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Wednesday, Oct 16th

Kenyan mobile money interoperability should just be first step

Kenyan mobile money interoperability should just be first step

The system of interoperability introduced between mobile money service providers in Kenya is a positive step, but should only be the first development in making services interoperable as the country moves towards financial inclusion.

This is according to panelists speaking at the East Africa Com conference hosted in Nairobi last week, where the recently-launched mobile money interoperability was much discussed.

The new system allows for the seamless transfer of funds from one mobile money wallet to another, regardless of whether the user is subscribed to Safaricom, Airtel or Telkom. It follows a long period of deliberations, and is designed to make the movement of digital cash cheaper and more efficient in Kenya.

Initially, interoperability is only available between Safaricom's M-Pesa and Airtel Money, with Telkom Kenya - which has launched its own mobile money service, T-Kash - set to join the initiative shortly.

Communications Authority of Kenya (CA) board director Paul Kukubo said Kenya had one of the most vibrant telecoms markets in Africa, and would see further development with the arrival of interoperability between mobile money service providers.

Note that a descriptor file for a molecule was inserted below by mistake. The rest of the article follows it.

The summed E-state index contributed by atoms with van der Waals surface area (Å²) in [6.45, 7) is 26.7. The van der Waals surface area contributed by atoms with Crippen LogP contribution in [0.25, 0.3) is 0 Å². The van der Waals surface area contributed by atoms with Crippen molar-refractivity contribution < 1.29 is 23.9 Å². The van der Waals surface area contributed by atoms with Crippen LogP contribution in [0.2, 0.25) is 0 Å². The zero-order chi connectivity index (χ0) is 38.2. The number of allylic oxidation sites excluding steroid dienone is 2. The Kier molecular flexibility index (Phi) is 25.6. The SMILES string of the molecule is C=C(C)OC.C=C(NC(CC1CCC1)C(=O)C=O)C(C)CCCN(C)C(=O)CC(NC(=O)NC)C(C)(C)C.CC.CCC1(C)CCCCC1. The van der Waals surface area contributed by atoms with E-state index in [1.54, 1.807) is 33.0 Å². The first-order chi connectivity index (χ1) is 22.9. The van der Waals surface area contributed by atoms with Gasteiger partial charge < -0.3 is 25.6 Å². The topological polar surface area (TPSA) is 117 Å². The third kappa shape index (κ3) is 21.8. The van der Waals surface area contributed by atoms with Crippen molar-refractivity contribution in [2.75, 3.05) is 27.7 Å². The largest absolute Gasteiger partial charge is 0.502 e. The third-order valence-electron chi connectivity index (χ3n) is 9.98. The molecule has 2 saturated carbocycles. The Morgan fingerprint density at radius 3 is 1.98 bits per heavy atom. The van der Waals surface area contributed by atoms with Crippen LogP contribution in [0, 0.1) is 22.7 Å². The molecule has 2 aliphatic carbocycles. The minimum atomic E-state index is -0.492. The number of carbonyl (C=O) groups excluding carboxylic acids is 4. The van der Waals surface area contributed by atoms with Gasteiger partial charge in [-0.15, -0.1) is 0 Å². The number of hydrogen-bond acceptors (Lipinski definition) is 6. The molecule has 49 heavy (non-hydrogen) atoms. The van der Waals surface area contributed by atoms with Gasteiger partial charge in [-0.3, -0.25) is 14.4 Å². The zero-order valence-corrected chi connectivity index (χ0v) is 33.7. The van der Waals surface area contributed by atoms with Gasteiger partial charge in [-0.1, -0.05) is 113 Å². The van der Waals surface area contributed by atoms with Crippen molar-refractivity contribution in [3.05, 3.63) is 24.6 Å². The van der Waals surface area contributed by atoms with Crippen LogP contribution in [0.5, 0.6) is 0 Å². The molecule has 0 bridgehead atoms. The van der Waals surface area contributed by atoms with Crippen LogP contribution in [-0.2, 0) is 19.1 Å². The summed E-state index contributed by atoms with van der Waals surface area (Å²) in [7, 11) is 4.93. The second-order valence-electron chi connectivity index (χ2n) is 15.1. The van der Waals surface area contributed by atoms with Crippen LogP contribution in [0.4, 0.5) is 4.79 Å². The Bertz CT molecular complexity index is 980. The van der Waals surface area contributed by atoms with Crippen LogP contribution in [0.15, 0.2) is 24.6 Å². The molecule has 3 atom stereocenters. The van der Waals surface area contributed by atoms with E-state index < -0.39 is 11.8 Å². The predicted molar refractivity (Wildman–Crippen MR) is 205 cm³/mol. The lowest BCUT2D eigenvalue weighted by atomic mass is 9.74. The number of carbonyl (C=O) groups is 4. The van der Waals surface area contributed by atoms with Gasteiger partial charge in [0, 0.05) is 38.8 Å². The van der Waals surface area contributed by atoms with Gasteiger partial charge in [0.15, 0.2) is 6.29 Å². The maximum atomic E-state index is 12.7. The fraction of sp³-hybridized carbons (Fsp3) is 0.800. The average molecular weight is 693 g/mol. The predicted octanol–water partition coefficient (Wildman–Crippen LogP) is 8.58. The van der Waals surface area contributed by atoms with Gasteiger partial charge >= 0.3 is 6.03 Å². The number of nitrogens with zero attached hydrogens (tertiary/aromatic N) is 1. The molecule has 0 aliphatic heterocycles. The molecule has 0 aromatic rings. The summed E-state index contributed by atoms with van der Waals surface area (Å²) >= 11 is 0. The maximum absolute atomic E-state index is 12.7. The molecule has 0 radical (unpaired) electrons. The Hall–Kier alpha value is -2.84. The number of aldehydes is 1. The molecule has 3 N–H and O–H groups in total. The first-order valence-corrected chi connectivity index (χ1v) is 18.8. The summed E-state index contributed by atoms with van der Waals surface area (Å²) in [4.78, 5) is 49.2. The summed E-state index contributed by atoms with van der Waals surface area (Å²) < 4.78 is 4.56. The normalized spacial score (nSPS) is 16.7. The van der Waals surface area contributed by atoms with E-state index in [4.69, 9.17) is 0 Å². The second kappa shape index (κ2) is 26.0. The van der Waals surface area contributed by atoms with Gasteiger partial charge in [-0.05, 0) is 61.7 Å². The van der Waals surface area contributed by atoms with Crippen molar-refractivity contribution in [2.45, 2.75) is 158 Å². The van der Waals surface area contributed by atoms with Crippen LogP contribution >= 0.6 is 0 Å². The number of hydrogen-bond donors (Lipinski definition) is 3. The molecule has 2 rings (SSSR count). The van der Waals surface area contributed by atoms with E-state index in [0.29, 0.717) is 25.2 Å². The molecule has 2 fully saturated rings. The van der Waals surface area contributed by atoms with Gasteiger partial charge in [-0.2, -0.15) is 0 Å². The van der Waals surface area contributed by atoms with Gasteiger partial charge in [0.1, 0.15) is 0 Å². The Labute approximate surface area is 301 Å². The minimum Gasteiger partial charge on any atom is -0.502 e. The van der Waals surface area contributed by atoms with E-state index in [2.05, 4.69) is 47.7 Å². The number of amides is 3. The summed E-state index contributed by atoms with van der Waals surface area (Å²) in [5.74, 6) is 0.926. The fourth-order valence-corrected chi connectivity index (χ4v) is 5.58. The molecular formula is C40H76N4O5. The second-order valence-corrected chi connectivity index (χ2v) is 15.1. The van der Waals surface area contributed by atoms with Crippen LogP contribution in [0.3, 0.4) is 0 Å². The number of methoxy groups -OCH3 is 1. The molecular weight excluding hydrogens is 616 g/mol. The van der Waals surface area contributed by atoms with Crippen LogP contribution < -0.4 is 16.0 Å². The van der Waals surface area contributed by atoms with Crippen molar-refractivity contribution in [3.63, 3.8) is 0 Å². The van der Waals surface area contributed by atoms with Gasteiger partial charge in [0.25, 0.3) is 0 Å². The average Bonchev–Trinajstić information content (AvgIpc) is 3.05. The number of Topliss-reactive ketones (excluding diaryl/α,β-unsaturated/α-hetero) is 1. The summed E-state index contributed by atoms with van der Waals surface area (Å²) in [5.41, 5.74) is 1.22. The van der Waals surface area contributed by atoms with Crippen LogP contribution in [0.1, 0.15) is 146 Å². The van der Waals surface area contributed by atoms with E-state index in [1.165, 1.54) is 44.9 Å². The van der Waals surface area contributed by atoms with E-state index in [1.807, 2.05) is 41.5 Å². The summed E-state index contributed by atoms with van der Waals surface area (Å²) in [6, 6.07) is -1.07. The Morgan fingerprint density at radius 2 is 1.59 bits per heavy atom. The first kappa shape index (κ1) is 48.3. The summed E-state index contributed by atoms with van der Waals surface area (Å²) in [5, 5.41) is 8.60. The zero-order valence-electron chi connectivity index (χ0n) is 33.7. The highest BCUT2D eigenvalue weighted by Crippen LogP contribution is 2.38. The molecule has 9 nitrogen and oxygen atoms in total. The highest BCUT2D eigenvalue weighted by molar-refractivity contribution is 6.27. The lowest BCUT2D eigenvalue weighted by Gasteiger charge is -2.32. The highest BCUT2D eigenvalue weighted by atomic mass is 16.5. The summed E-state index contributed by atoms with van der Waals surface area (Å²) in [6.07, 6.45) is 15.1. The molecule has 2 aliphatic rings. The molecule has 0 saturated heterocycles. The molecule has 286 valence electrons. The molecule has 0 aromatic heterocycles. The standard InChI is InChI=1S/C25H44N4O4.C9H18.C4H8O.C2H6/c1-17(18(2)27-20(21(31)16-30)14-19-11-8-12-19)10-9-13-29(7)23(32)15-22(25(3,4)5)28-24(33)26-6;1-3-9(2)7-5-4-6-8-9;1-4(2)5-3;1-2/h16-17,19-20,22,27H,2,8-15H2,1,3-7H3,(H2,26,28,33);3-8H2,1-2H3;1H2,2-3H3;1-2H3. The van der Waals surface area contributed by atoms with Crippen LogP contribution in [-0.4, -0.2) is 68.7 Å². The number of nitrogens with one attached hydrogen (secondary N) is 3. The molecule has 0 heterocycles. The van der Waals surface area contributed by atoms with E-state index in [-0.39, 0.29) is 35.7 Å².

"The policy of interoperability is a good example of forward progression. It was a balance of allowing competition to thrive and allowing companies to enjoy the benefits of their investment," he said.

Representatives from mobile operators agreed the new policy would help the country's telecoms market develop.

Alice Kariuki, group regulatory director at Airtel Africa, said the arrival of interoperability had "helped to expand the space for mobile financial services", while Mercy Ndegwa, head of regulatory and public policy at Safaricom, said it created a competitive environment in which to offer services.

"So far it seems to be working well. Let's see how that goes," she said. "It seems to be working well because it has been led by the regulator in a very systematic process."

However, other speakers argued that mobile money interoperability should only be the first step in ensuring the financial services industry in Kenya developed to its full potential and helped foster financial inclusion in the East African country.

Anuj Tanna, director of mobile financial services of Telkom Kenya, said interoperability would have a very powerful effect on the industry, but nonetheless it falls short in many respects.

"If financial inclusion is the end goal, we are not making efficient use of our resources to facilitate that," he said. "There are a bunch of closed loop ecosystems. The real prize is in agent and merchant interoperability. How effectively can we take cash and make it digital?"

Tanna was referring to the fact that one mobile money agent often works for at least two operators, and that merchants are also employing a number of services.

He said operators should not compete with each other in areas that are already served, and instead focus on extending financial services into underserved and unserved regions.

"There have been a lot of strides, but I think the risk is in becoming complacent," said Tanna. "We need to push an agent and merchant sharing agenda."

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